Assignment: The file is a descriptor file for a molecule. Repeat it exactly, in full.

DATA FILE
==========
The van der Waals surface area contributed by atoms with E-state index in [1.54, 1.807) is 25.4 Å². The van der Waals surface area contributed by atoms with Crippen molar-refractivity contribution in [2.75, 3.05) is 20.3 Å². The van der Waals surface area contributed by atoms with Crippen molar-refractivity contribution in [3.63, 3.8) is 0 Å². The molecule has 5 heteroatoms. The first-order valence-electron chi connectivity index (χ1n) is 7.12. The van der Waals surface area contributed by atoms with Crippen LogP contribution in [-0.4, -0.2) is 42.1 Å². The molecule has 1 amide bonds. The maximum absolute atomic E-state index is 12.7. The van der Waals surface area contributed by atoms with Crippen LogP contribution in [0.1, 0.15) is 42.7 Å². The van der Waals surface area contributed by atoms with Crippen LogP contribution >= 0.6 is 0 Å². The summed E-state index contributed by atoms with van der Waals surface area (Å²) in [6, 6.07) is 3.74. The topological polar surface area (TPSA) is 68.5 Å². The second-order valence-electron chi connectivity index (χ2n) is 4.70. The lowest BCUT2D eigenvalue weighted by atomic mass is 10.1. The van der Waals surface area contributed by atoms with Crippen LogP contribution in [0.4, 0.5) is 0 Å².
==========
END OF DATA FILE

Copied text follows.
The van der Waals surface area contributed by atoms with E-state index in [1.54, 1.807) is 25.4 Å². The van der Waals surface area contributed by atoms with Crippen molar-refractivity contribution in [2.75, 3.05) is 20.3 Å². The van der Waals surface area contributed by atoms with Crippen molar-refractivity contribution in [3.63, 3.8) is 0 Å². The molecule has 5 heteroatoms. The first-order valence-electron chi connectivity index (χ1n) is 7.12. The van der Waals surface area contributed by atoms with Crippen LogP contribution in [-0.4, -0.2) is 42.1 Å². The molecule has 1 amide bonds. The maximum absolute atomic E-state index is 12.7. The van der Waals surface area contributed by atoms with Crippen LogP contribution in [0.1, 0.15) is 42.7 Å². The van der Waals surface area contributed by atoms with Crippen LogP contribution >= 0.6 is 0 Å². The summed E-state index contributed by atoms with van der Waals surface area (Å²) in [6, 6.07) is 3.74. The topological polar surface area (TPSA) is 68.5 Å². The second-order valence-electron chi connectivity index (χ2n) is 4.70. The lowest BCUT2D eigenvalue weighted by atomic mass is 10.1. The van der Waals surface area contributed by atoms with Crippen LogP contribution in [0.4, 0.5) is 0 Å².